Fat overload syndrome is a rare condition that has been reported with intravenous lipid emulsions. A reduced or limited ability to metabolize lipids accompanied by prolonged plasma clearance may result in this syndrome, which is characterized by a sudden deterioration in the patient's condition including fever, anemia, leukopenia, thrombocytopenia, coagulation disorders, hyperlipidemia, hepatomegaly, deteriorating liver function, and central nervous system manifestations (e.g., coma). The cause of fat overload syndrome is unclear. Although it has been most frequently observed when the recommended lipid dose was exceeded, cases have also been described where the lipid formulation was administered according to instructions. The syndrome is usually reversible when the infusion of the lipid emulsion is stopped.

5.5 Refeeding Syndrome

Administering PN to severely malnourished patients may result in refeeding syndrome, which is characterized by the intracellular shift of potassium, phosphorus, and magnesium as the patient becomes anabolic. Thiamine deficiency and fluid retention may also develop. To prevent these complications, closely monitor severely malnourished patients and slowly increase their nutrient intake.

5.6 Hypertriglyceridemia

Impaired lipid metabolism with hypertriglyceridemia may occur in conditions such as inherited lipid disorders, obesity, diabetes mellitus, and metabolic syndrome. Serum triglyceride levels greater than 1,000 mg/dL have been associated with an increased risk of pancreatitis [see Contraindications (4)].

To evaluate the patient’s capacity to metabolize and eliminate the infused lipid emulsion, measure serum triglycerides before the start of infusion (baseline value), and regularly throughout treatment.

If hypertriglyceridemia (triglycerides greater than 250 mg/dL in neonates and infants or greater than 400 mg/dL in older children) develops, consider stopping the administration of fish oil triglycerides for 4 hours and obtain a repeat serum triglyceride level. Resume fish oil triglycerides based on new result as indicated [see Dosage and Administration (3.3)].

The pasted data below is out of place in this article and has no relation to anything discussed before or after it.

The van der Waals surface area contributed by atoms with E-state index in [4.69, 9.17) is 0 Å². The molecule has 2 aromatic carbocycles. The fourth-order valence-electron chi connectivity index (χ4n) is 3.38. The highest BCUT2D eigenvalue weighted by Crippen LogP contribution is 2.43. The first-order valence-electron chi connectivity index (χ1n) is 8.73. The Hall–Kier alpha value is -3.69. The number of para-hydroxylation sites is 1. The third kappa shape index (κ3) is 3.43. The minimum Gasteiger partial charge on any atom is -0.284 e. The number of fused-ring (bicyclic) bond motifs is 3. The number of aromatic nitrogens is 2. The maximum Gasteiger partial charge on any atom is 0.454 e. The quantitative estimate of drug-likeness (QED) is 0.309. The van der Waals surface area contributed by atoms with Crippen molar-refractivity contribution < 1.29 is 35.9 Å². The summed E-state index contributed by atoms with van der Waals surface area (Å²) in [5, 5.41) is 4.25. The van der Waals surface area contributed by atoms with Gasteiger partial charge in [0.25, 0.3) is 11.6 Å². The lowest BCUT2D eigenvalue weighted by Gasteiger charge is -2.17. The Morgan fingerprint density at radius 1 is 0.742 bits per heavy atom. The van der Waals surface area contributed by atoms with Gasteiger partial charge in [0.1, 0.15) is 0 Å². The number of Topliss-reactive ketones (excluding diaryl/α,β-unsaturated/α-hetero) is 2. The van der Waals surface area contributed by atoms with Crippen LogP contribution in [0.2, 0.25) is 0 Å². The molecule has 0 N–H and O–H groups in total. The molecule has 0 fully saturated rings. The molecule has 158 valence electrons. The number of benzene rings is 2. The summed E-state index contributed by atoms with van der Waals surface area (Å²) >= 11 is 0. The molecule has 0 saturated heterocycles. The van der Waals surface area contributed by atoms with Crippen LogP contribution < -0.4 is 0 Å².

5.7 Aluminum Toxicity

Fish oil triglycerides contains no more than 25 mcg/L of aluminum. Aluminum may reach toxic levels with prolonged parenteral administration if kidney function is impaired. Preterm infants are particularly at risk because their kidneys are immature, and they require large amounts of calcium and phosphate solutions, which contain aluminum.

Patients with impaired kidney function, including preterm infants, who receive parenteral levels of aluminum at greater than 4 to 5 mcg/kg/day accumulate aluminum at levels associated with central nervous system and bone toxicity. Tissue loading may occur at even lower rates of administration.

5.8 Monitoring and Laboratory Tests

Routine Monitoring

Monitor serum triglycerides [see Warnings and Precautions (5.6)], fluid and electrolyte status, blood glucose, liver and kidney function, coagulation parameters, and complete blood count including platelets throughout treatment.

Essential Fatty Acids

Monitoring patients for laboratory evidence of essential fatty acid deficiency (EFAD) is recommended. Laboratory tests are available to determine serum fatty acids levels. Reference values should be consulted to help determine adequacy of essential fatty acid status. Increasing essential fatty acid intake (enterally or parenterally) is effective in treating and preventing EFAD.